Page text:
“When otters get to an area, they tend to focus on the biggest bang for their caloric buck: urchins,” said Salomon, adding that the animal’s diet becomes more diverse after living in an area for a number of years. “Those sites where otters have been around for at least 33 years had 16 times less in the number of abalone than those where otters have not been around since about the 1850s.”
“Today, when you look at the shoreline, in places where there aren’t otters, you tend to see lots of big California mussels,” continued Salomon. “And if you go to places where otters have lived for a long time, like Kyuquot/ Cheklesaht, you tend to see very, very small mussels.”
Oral history and archeological findings show that sea otters existed throughout Nuu-chah-nulth territory for thousands of years. Remains discovered in the refuse heaps of ancient village sites indicate the importance of sea otters to the everyday life of Nuu-chah-nulth-aht.
“If you look at those shell middens and you count the relative number of otter bones, you can see that in some places a lot of otters were landed, they were hunted and in high amounts,” said Salomon.
Sea otters have the thickest fur of any sea mammal, protecting the skin from even getting wet if an animal is healthy. This brought a connotation of high status, and when visitors came into a Nuu-chah-nulth nation’s territory, they were often greeted by the ha’wilth wearing otter fur, signifying the richness of a community.
“Sea otter fur was used as clothing and adornment, with only the highest-ranking people and ha’wiih wearing these fantastic garments,” stated a research document from Uu-a-thluk, the NTC’s fisheries department. “Sea otter hunting required strict adherence to protocol. Only certain Nuu-chah-nulth-aht had the privilege to hunt sea otters, and as with other types of hunting, they undertook serious physical, mental and spiritual preparation referred to as ?uusimch.”
Otter fur became a sought after commodity after Captain James Cook first landed in Yuquot in 1778. Trade with Europeans and Russians quickly intensified, and overhunting eventually led to extirpation by the early 20th century on Vancouver Island’s west coast.
Downgraded from “endangered” to “threatened” to the current listing as a “species of special concern” under Canada’s Species at Risk Act, otter management plans currently prohibit hunting practices the Nuu-chah-nulth once employed to control the population of the species. But across the border in Alaska, where the otter population is estimated at over 79,600, the situation is quite different. There a provision in the US Marine Mammal Protection Act allows Alaska’s Indigenous Peoples to hunt otters for subsistence, traditional handicrafts and clothing.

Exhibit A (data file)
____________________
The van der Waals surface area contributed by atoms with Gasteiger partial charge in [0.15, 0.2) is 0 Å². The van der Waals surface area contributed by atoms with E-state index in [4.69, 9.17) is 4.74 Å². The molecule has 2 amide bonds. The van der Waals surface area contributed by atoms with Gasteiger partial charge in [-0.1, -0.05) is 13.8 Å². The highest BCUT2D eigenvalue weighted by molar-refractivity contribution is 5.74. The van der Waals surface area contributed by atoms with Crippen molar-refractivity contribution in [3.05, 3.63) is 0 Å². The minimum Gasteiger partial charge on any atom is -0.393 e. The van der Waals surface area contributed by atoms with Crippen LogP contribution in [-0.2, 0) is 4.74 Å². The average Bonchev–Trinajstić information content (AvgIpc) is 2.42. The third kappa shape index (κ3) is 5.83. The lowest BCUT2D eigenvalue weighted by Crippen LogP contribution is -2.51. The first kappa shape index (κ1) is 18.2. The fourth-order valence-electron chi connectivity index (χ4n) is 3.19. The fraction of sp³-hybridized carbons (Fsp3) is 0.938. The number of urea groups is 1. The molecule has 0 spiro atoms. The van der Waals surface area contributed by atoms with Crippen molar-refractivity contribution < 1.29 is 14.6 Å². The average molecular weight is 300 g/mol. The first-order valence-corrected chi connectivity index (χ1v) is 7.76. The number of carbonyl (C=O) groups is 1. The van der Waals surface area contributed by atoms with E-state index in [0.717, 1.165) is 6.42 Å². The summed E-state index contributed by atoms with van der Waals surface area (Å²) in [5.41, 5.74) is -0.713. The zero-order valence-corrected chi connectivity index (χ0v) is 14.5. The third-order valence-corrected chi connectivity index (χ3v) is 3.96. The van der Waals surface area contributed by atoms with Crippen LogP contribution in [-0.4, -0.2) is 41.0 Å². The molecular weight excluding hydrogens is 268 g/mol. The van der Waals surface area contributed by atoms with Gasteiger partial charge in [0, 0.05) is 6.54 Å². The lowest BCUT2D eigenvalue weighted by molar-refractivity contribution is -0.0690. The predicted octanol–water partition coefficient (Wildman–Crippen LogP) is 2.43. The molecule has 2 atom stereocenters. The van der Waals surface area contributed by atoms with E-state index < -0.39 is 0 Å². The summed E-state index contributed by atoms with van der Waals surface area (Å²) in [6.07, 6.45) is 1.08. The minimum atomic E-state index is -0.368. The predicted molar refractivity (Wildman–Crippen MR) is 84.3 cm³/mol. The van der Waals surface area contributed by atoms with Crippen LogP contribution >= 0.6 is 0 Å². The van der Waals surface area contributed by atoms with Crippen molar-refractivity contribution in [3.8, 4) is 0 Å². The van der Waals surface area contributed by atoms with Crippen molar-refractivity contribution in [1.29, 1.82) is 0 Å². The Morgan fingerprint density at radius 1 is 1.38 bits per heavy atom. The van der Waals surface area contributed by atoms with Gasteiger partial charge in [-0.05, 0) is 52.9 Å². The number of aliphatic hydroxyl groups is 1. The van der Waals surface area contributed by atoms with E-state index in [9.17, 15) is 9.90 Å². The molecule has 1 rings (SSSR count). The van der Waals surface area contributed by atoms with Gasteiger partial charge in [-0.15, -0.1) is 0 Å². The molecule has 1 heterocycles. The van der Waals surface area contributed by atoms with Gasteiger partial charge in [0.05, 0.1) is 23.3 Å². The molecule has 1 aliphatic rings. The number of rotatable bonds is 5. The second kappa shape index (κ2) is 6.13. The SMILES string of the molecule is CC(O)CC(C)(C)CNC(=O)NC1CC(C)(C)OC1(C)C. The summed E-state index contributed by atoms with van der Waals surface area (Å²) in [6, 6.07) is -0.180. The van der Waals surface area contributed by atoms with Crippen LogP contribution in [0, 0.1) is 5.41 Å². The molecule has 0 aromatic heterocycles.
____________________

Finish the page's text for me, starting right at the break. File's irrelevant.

Burt observed that many Indigenous people in the northern state felt that hunting allowed them to keep their ancient traditions alive.
“In Alaska the federal regulations were very helpful for people to coexist with sea otters,” she said. “They felt that was actually very important.”
“I’d like to see that we reclaim our deep time laws and make them live again. Those laws, as you know, as based on respect and balance,” said Kii-iljuus (Barbara Wilson), a Haida cultural advisor on the Coastal Voices research team. “I think that this is an opportunity to empower our old laws and use them in decision making. We know that our ancestors had thousands of years of working on the land, working on the ocean and working in various things in managing them, whether it was to increase numbers or hold them back.”
The inability to legally exercise population control through hunting was a foremost frustration for Kyuquot residents struggling with living alongside the energetic sea hunters, recounted Burt.
“Having a sea otter management plan was something that people identified as something that would help their community to adapt to sea otters,” she said. “Having Indigenous authority and decision making is something that would improve people’s ability to coexist with sea otters.”
In February Coastal Voices was granted permission from Nuu-chah-nulth ha’wiih to continue researching how to maintain productive shellfisheries with a viable sea otter population. Over the coming years the need to identify ecologically sustainable and socially just hunting practices is destined to become a focus for the project. For some in communities that have been on the coast for hundreds of generations, part of the solution includes lies in reintroducing simple practices.
“Traditionally we had people who were responsible for taking care of the resources, and when the sea otter was abundant in our territory, this family would be charged with protecting our clam beaches, our crab harvesting areas,” recalled Happynook. “My grandfather used to say that to deter the sea otters from coming onto the beach, they would kill a couple of them and anchor them out in front of the beach so that the sea otters that were coming in would see their cousins had been killed. We used that as a deterrent.”